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Recognise the signs and symptoms of opiate abuse

Opiates are a class of drugs that slow down the central nervous system. Some opiates are used as pain killers, such as for example morphine and codeine, while others are taken for recreational purposes, such as heroine. Either way, opiate abuse is a serious medical condition, and one that should not be easily brushed aside. It can cause many complications, and can be very serious to your health if left untreated. If you suspect that someone you know is suffering from opiate abuse, there are a few signs that you should be on the look out for. By knowing the signs and symptoms associated with opiate abuse, you can identify the problem early, and hopefully help people get treatment as soon as possible.

Mood Changes

The first thing that you should be on the look out for, and one of the easiest things to recognize, is mood changes. There are several changes in a person’s mood that could be the result of opiate abuse, so if you notice any of these changes in someone you know, it is a good idea to take a further look. According to the Delta Medical Center, the mood changes associated with opiate abuse are: increased anxiety, euphoria, psychosis, depression, improved self-esteem and lowered motivation. While simply having one of these changes in moods is not enough to indicate opiate abuse, you should at least take note of it and begin to look for other signs to confirm your suspicion.

Behavioral Changes

Besides mood changes, opiate abuse can also impact the way a person behaves. For example, if someone you know has been taking opiates, and has then had a problem reducing the amount taken, this is a strong sign of opiate abuse. In addition, you may also notice that a person is taking more opiates than they should be, or that they spend a large amount of time getting, using or recovering from opiates. Lastly, if you notice that a person is neglecting important responsibilities in their life, this is another strong sign of opiate abuse.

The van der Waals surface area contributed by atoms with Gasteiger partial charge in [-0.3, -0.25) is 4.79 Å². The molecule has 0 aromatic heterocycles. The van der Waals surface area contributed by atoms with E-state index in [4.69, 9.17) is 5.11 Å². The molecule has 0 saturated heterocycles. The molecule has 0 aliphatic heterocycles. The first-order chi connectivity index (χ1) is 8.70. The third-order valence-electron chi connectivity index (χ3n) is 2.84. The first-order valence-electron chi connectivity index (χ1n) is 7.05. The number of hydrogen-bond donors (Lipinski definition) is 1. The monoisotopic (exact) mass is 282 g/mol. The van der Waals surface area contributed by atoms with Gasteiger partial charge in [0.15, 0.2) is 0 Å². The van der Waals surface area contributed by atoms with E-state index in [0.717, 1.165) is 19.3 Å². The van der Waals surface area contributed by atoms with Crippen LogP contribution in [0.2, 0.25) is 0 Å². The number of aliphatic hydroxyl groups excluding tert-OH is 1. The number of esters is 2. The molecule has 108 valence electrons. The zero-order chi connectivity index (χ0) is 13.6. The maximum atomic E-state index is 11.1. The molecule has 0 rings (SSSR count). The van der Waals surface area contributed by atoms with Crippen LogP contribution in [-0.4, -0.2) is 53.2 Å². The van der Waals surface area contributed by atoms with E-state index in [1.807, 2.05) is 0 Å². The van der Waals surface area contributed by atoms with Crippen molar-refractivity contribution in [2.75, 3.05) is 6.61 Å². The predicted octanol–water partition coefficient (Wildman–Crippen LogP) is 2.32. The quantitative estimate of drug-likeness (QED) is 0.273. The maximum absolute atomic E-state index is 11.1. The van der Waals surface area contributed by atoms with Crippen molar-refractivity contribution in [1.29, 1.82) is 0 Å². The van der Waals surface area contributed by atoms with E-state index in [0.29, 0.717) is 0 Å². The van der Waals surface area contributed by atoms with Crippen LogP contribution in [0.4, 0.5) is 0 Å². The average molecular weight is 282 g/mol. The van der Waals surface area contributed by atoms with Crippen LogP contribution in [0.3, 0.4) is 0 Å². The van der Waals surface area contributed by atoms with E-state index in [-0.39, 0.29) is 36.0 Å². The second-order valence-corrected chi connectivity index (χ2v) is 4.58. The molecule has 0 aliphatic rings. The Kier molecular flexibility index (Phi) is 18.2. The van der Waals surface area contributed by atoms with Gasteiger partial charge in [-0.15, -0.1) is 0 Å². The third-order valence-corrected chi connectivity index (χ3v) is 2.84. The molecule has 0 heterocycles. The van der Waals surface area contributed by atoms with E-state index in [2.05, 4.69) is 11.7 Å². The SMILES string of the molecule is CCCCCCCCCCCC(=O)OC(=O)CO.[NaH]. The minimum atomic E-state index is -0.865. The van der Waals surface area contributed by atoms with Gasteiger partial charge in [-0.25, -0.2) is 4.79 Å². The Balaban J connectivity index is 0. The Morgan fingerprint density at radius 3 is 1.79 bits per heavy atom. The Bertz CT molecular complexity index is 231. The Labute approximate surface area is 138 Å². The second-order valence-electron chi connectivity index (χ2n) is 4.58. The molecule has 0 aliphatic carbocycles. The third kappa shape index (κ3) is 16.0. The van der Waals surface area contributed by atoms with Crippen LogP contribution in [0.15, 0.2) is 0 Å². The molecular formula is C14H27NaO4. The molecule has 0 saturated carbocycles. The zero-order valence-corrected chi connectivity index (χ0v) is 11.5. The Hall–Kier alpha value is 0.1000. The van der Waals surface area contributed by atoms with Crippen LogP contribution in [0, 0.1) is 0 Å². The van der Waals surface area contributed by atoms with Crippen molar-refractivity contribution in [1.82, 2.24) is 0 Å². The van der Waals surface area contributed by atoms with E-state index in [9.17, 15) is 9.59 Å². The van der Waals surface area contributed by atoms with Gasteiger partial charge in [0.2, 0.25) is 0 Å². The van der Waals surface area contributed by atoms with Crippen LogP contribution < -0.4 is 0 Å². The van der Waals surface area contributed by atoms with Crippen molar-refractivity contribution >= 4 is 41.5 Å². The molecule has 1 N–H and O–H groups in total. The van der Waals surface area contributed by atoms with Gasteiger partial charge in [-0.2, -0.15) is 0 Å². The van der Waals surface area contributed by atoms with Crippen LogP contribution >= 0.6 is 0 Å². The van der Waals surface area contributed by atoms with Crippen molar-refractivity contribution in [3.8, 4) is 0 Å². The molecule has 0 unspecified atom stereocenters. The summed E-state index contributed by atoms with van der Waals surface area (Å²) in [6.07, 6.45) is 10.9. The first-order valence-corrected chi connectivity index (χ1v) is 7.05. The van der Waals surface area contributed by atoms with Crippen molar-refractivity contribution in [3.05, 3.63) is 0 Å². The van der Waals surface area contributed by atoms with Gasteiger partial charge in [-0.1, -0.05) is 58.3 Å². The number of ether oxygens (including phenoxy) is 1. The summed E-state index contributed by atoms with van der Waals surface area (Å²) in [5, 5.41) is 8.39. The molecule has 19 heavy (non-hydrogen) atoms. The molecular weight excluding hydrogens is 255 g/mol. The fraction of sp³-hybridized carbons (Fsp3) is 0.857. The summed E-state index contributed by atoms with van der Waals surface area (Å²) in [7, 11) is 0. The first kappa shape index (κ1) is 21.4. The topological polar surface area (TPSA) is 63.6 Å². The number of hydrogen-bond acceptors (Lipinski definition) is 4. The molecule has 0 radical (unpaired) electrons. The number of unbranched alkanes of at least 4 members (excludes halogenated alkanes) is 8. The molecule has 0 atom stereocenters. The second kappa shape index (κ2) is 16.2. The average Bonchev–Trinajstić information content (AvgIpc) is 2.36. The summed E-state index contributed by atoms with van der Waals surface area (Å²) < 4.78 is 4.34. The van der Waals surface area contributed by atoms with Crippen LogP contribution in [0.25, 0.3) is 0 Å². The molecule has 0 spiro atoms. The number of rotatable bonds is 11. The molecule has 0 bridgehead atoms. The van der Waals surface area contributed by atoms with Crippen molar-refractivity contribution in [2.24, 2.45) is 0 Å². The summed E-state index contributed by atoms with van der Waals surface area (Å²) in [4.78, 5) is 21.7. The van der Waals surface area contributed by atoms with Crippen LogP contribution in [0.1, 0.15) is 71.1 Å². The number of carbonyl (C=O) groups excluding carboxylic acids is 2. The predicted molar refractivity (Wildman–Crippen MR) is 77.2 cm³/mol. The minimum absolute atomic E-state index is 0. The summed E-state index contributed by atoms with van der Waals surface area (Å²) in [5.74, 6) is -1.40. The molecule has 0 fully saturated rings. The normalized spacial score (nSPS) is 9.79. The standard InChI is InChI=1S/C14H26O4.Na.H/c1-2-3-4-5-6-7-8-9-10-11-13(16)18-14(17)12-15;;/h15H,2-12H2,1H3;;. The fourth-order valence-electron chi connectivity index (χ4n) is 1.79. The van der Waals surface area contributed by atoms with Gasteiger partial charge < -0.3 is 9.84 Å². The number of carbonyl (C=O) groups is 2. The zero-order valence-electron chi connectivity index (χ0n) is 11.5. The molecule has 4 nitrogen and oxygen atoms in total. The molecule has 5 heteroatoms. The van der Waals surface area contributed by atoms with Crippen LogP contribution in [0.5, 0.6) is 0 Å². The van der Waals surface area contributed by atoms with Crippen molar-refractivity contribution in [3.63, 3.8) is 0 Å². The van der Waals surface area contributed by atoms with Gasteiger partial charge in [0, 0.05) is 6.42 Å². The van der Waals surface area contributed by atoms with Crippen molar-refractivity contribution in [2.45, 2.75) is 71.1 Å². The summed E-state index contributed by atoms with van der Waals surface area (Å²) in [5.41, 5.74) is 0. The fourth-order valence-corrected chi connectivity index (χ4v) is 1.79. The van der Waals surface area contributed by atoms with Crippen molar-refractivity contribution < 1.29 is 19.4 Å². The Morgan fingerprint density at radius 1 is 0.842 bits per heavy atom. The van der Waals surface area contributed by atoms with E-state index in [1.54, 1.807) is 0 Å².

Physical Symptoms

Lastly, in addition to changes in their mood and behavior, you should also look to see if the person is suffering from the physical symptoms of opiate abuse. There is a wide range of symptoms associated with opiate abuse, and you will need to be on the lookout for all of them. They include a decreased appetite, more energy, problems sleeping, increased heart rate, among many others. Remember that simply having one of the physical symptoms mentioned is not enough to conclude opiate abuse, as there could be another cause. Most people will display more than one symptom – be it a change in mood, behavior or bodily symptoms – so you will want to be on the lookout for multiple changes.

Withdrawal Symptoms

When someone stops taking opiates after prolonged consumption, their body is likely to go into withdrawal. It is important to notice the symptoms of opiate withdrawal as well, since a person suffering from this will likely need help to get through it. By noticing these symptoms you can assist them in getting additional medical treatment to help them deal with it. These symptoms include nausea, chills, vomiting, anxiety, and muscle tension, among others.

How To Get Help

Dealing with opiate abuse is not pleasant. Whether it is you or someone you know, getting your body to no longer be dependent on opiates is a process, but it is one that must absolutely be taken. Treatment for opiate abuse can include medications to lessen the physical symptoms, along with therapy after the detox to help keep a user from becoming addicted once again. There are also programs known as “rapid detox”, such as the Waismann Method, that claim to help people recover from opiate abuse faster. Whether it is you or someone close to you, you should take the time to research your options when it comes to opiate abuse treatment, and talk with a doctor about the best course of action.

Opiate abuse is a serious condition, and one that should be treated as soon as it is noticed. By being on the lookout for the symptoms mentioned above, you can detect opiate abuse quickly, and hopefully get the help that is needed.

About Website Editor

I am the Editor in Chief of Healthynewage.com.

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